While all of this is going on, William K. Rashbaum at the New York Times reports that the Manhattan D.A. is Eyeing Criminal Charges Against the Trump Organization.
Exercise your rights
In Georgia, an elections consultant was fired after proposing to close “most voting locations in a majority African-American rural Georgia county,” according to Mark Niesse at the Atlanta-Journal Constitution. Greg Bluestein shared some good news: “The proposal to close 7 of 9 precincts in a majority-black rural county appears doomed. Says the Randolph County attorney: ‘I would be the most surprised person in Georgia if this passed.’ The vote is tomorrow…” While Susan Potter kept it real with this quote from the story: “The county is distressed because of the position they’ve found themselves in.”
If you’re going to go vote in south Florida, you must already know about U.S. House candidate Bettina Rodriguez Aguilera. For everyone else, she’s the Florida candidate who says an early childhood alien abduction doesn't define her, Curt Anderson writes at the AP.
At Reuters, Letitia Stein, Susan Cornwell, and Joseph Tanfani write how the progressive movement stirs Democrats. “Frustrated by a string of defeats at the polls, a progressive wing of the Democratic Party pushes a populist platform across the country. Amid wins and losses, the movement aims to reshape a party in flux,” Collin Eaton wrote.
And Lyft’s new Ride to Vote campaign wants to help voters “Exercise Your Rights.” The ride-share company points out that “over 15 million people cited transportation as their primary barrier to voting in the 2016 election.” So for 2018, they’re giving away 50% off promo codes to partners that encourage voter turnout and providing rides free of cost through nonpartisan, nonprofit partners like Voto Latino, local Urban League affiliates, and the National Federation of the Blind.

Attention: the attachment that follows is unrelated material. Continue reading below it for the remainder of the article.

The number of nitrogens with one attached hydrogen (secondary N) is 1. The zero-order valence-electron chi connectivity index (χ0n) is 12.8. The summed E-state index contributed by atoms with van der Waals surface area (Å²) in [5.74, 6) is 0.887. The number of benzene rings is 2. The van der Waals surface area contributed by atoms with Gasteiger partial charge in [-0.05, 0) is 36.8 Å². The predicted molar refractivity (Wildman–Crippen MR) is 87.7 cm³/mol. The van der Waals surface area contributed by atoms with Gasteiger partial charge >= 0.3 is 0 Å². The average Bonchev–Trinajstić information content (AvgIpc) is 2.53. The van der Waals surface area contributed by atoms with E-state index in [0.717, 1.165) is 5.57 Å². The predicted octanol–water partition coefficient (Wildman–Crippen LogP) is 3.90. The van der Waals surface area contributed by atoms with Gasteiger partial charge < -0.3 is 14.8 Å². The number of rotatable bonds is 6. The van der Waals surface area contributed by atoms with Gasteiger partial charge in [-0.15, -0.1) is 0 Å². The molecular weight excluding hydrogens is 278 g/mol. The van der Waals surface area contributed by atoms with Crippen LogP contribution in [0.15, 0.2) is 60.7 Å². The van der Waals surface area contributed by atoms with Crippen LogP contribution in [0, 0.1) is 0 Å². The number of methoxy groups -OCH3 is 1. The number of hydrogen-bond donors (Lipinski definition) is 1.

Trying really really hard
Lyft isn’t the only one preparing for the election in November. BuzzFeed News’ Kevin Collier reports that Tech Companies Are Gathering For A Secret Meeting To Prepare A 2018 Election Strategy.
You can also go Inside Facebook's Struggle to Moderate Two Billion People with the piece from Joseph Cox at Motherboard. “New: our extensive piece on how exactly Facebook designs, implements, and enforces the content moderation of its 2 billion users - ~two dozen interviews - Leaked docs - 7 execs - 5 sources who had off the record dinner with Zuck - sat in on policy meetings,” Cox tweeted. “Bad news everyone: Facebook is trying really really hard but it's still not working,” Emanuel Maiberg added.
Then read about how Russian trolls are “spreading discord” on Twitter from Jessica Glenza at the Guardian. Specifically, this is about the recent news that the trolls are fueling the antivaccine #antivax lobby, Peter Hotez explains.
- Nellie Bowles spent some time with Lisa Brennan-Jobs, who has a memoir coming out, for the New York Times. The profile about Brennan-Jobs and her new book “Small Fry” tells us Steve Jobs Comes Across as a Jerk. His Daughter Forgives Him. Should We? Sarah Weinman shared this bit from the piece: "It’s a strange thing to write a devastating memoir with damning details but demand that these things are not, in fact, damning at all,” and admitted, “I want to read Lisa Brennan-Jobs' memoir very, very much.”
- Muck Rack journalists are sharing the news that Betsy DeVos was Weighing Letting School Districts Use Federal Funds to Buy Guns from Erica L. Green at the New York Times. Casey Morell pointed out, “This month, the @KNPRnews team +i talked to most of Nevada's school district superintendents, who all expressed either strong skepticism or outright opposition to the idea of arming educators.”